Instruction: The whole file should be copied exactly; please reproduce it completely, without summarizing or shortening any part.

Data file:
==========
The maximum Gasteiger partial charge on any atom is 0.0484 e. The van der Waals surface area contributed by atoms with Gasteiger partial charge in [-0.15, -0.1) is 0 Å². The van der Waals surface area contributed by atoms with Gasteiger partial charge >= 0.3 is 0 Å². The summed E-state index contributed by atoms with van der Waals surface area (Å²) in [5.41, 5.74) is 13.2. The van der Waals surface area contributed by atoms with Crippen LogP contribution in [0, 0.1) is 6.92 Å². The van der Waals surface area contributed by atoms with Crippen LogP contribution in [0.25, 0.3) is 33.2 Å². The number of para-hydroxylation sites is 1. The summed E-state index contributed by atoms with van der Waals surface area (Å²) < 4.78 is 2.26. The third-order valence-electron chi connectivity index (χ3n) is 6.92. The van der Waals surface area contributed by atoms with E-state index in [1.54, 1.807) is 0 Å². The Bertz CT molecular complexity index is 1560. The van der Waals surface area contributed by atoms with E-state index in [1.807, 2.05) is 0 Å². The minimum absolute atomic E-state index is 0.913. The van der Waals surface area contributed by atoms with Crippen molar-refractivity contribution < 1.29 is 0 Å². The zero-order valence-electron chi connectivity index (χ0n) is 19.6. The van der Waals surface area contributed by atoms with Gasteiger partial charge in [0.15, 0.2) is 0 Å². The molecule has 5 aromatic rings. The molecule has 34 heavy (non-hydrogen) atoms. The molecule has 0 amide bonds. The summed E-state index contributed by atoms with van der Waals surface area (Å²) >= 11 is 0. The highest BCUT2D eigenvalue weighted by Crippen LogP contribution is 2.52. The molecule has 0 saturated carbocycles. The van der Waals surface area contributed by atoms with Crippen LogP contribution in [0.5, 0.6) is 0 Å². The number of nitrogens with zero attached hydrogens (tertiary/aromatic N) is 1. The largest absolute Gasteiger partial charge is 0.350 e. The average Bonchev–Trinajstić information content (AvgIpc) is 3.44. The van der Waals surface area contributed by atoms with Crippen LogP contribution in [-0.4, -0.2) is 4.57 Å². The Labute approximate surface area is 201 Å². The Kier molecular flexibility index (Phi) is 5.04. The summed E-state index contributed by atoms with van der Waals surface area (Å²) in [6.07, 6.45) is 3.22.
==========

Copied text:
The maximum Gasteiger partial charge on any atom is 0.0484 e. The van der Waals surface area contributed by atoms with Gasteiger partial charge in [-0.15, -0.1) is 0 Å². The van der Waals surface area contributed by atoms with Gasteiger partial charge >= 0.3 is 0 Å². The summed E-state index contributed by atoms with van der Waals surface area (Å²) in [5.41, 5.74) is 13.2. The van der Waals surface area contributed by atoms with Crippen LogP contribution in [0, 0.1) is 6.92 Å². The van der Waals surface area contributed by atoms with Crippen LogP contribution in [0.25, 0.3) is 33.2 Å². The number of para-hydroxylation sites is 1. The summed E-state index contributed by atoms with van der Waals surface area (Å²) < 4.78 is 2.26. The third-order valence-electron chi connectivity index (χ3n) is 6.92. The van der Waals surface area contributed by atoms with E-state index in [1.54, 1.807) is 0 Å². The Bertz CT molecular complexity index is 1560. The van der Waals surface area contributed by atoms with E-state index in [1.807, 2.05) is 0 Å². The minimum absolute atomic E-state index is 0.913. The van der Waals surface area contributed by atoms with Crippen molar-refractivity contribution < 1.29 is 0 Å². The zero-order valence-electron chi connectivity index (χ0n) is 19.6. The van der Waals surface area contributed by atoms with Gasteiger partial charge in [0.15, 0.2) is 0 Å². The molecule has 5 aromatic rings. The molecule has 34 heavy (non-hydrogen) atoms. The molecule has 0 amide bonds. The summed E-state index contributed by atoms with van der Waals surface area (Å²) >= 11 is 0. The highest BCUT2D eigenvalue weighted by Crippen LogP contribution is 2.52. The molecule has 0 saturated carbocycles. The van der Waals surface area contributed by atoms with Crippen LogP contribution in [0.5, 0.6) is 0 Å². The number of nitrogens with zero attached hydrogens (tertiary/aromatic N) is 1. The largest absolute Gasteiger partial charge is 0.350 e. The average Bonchev–Trinajstić information content (AvgIpc) is 3.44. The van der Waals surface area contributed by atoms with Crippen LogP contribution in [-0.4, -0.2) is 4.57 Å². The Labute approximate surface area is 201 Å². The Kier molecular flexibility index (Phi) is 5.04. The summed E-state index contributed by atoms with van der Waals surface area (Å²) in [6.07, 6.45) is 3.22.